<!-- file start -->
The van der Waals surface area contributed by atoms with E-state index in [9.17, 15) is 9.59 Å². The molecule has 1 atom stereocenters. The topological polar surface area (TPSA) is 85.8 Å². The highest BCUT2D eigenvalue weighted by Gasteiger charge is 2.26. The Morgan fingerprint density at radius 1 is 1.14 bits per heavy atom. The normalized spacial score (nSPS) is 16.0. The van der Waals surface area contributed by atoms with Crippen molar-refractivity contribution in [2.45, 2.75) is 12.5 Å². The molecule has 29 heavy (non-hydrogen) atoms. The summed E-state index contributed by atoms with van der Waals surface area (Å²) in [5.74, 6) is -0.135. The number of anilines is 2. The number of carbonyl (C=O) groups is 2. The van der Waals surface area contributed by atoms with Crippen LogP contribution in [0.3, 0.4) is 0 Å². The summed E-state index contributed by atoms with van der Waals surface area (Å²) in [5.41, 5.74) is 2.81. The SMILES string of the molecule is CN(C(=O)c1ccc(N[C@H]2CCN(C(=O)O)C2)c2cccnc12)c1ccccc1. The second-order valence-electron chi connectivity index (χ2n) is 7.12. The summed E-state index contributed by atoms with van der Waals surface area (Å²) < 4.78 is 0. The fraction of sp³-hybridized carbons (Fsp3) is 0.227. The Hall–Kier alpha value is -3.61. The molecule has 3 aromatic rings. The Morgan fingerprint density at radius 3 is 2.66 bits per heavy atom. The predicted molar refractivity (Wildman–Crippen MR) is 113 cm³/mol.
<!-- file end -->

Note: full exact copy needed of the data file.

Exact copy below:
The van der Waals surface area contributed by atoms with E-state index in [9.17, 15) is 9.59 Å². The molecule has 1 atom stereocenters. The topological polar surface area (TPSA) is 85.8 Å². The highest BCUT2D eigenvalue weighted by Gasteiger charge is 2.26. The Morgan fingerprint density at radius 1 is 1.14 bits per heavy atom. The normalized spacial score (nSPS) is 16.0. The van der Waals surface area contributed by atoms with Crippen molar-refractivity contribution in [2.45, 2.75) is 12.5 Å². The molecule has 29 heavy (non-hydrogen) atoms. The summed E-state index contributed by atoms with van der Waals surface area (Å²) in [5.74, 6) is -0.135. The number of anilines is 2. The number of carbonyl (C=O) groups is 2. The van der Waals surface area contributed by atoms with Crippen LogP contribution in [0.3, 0.4) is 0 Å². The summed E-state index contributed by atoms with van der Waals surface area (Å²) in [5.41, 5.74) is 2.81. The SMILES string of the molecule is CN(C(=O)c1ccc(N[C@H]2CCN(C(=O)O)C2)c2cccnc12)c1ccccc1. The second-order valence-electron chi connectivity index (χ2n) is 7.12. The summed E-state index contributed by atoms with van der Waals surface area (Å²) < 4.78 is 0. The fraction of sp³-hybridized carbons (Fsp3) is 0.227. The Hall–Kier alpha value is -3.61. The molecule has 3 aromatic rings. The Morgan fingerprint density at radius 3 is 2.66 bits per heavy atom. The predicted molar refractivity (Wildman–Crippen MR) is 113 cm³/mol.